There’s nothing quite like being new at a sport and being in love with it. Everything, from equipment to practice, cries “potential” to the newcomer who dreams of being great: How great could you become? Maybe if you worked really hard, you would be as good as ________. Maybe better?
That’s the beauty of being in love with a sport, not as a spectator, but as a participant. It can pull you out of yourself, out of your comfort zone and show you a whole lot of possibilities.
Moments spent engulfed in your sport mean moments spend completely in the present. No worries, frets, dark clouds, nothing at all like that. Instead, you are purely “time in,” like K0be practicing without a ball for two hours before practice actually begins. Or the freeze-frame moment of the “Bush Push,” when quarterback Matt Leinart made sure USC beat Notre Dame in the last second of the 2005 game.
Besides lots of practice and a role model to chase, being in love with a sport also means finding a place of camaraderie.
Today, for fly fishers, that place is Orvis on South Lake in Pasadena. Fly-fishing manager David Wratchford and his staff , they’re in a groove. You’ll feel it. You’ll want a piece of it.
Or, for the valley folks, Fisherman’s Spot, where the energy isn’t quite as electric, but the expertise can propel you to look deeper into the sport. I mean they still carry flies invented by Gary Fontaine and featured in his 1984 classic “Caddisflies,” because, historically, these are important.
Once my place of sports awe and camaraderie was Sports Chalet, the original, in La Canada, Calif.
That was pre duplication-store mania, which ended badly with stores closing. That was when the mountain man and founder Norbert Olberz made sure that when you walked up the stairs to the fly-fishing area, you were transported into the world of your sports passion.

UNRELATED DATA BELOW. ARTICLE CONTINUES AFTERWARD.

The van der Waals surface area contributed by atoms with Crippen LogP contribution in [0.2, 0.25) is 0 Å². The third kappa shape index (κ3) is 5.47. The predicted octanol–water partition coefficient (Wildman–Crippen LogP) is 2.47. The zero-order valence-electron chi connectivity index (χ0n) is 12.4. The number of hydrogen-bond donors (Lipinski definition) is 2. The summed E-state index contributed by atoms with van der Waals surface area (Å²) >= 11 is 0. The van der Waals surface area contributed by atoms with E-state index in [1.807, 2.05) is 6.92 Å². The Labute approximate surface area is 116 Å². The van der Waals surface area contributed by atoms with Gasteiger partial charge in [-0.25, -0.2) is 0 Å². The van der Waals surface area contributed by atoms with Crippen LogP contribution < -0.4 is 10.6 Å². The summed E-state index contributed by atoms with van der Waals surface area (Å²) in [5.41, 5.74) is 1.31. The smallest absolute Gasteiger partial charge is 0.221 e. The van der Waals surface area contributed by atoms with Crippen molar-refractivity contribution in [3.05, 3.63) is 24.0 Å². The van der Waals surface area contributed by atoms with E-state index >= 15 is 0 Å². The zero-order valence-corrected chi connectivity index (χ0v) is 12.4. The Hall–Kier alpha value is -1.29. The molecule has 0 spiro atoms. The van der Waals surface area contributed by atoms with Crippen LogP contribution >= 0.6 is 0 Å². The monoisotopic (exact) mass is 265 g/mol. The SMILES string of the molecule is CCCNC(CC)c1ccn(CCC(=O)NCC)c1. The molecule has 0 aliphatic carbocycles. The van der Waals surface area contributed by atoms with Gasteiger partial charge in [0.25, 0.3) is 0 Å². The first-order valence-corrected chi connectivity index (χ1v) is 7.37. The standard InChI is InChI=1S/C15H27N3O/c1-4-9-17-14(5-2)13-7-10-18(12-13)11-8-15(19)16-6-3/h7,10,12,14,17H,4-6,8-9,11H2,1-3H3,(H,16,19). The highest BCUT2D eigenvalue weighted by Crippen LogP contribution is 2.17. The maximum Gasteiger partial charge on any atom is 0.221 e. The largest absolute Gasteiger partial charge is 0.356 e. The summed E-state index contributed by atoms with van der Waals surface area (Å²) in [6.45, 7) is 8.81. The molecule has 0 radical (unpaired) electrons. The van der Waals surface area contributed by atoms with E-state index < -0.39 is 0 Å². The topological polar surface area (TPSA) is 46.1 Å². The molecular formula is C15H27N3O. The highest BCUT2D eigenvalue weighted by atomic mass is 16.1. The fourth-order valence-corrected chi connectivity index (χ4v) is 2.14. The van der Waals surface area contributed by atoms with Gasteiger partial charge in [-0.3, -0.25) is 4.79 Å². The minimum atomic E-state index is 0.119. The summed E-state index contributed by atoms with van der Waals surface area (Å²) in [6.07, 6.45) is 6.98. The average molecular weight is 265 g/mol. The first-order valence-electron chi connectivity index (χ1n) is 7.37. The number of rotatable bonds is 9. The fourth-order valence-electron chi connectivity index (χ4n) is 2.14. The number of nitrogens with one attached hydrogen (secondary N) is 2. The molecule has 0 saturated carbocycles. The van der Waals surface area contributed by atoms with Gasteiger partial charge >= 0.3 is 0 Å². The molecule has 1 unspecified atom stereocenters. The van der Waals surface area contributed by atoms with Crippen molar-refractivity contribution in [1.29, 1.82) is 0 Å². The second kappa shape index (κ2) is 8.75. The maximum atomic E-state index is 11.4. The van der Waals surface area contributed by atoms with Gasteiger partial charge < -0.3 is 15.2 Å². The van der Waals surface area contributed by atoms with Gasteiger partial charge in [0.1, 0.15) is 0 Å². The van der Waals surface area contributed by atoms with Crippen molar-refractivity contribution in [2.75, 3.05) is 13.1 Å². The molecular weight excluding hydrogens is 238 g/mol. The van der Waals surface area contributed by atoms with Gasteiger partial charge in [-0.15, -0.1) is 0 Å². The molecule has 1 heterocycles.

There was a big wooden box of flies, all sizes, types, full of mystery, mastery and wonder.
Alas, not anymore.
There were friendly experts who talked about water, and spots, and getting away for that weekend on the water, prepared. They dressed the part in fishing shirts and appropriate angling pants, and never seemed to care if you bought anything or not.
Alas, not anymore.
And there were magnificent fly rods with astounding prices — six, seven, eight hundred dollars — that made me want to save and save my money.
Alas, not now.
In fact, going into the “new” original Sports Chalet just makes me sad.
The wooden magic fly box has been replaced by cheesy, tiny cardboard boxes, sealed in plastic, a passable fly, visible within. It’s the difference between buying shrink-wrapped Romaine lettuce at Fresh and Easy, and going to the farmers market, where the sun shines on each healthy head.
The guys who used to hang out to spin fishing yarns? Now, they wear uniforms and want to “up sell” you on one of the dozen fly rods innocuously stashed in a rack above the countertop.
Guess that’s the good news … if you go to the SC in Arcadia, the store doesn’t carry any flies or rods at all. The “inventory” was quietly removed last month, according to an employee. Yet, take a look at its expert advice about fly fishing. You’d think that the magic fly box would have been there forever.
See you on the river, Jim Burns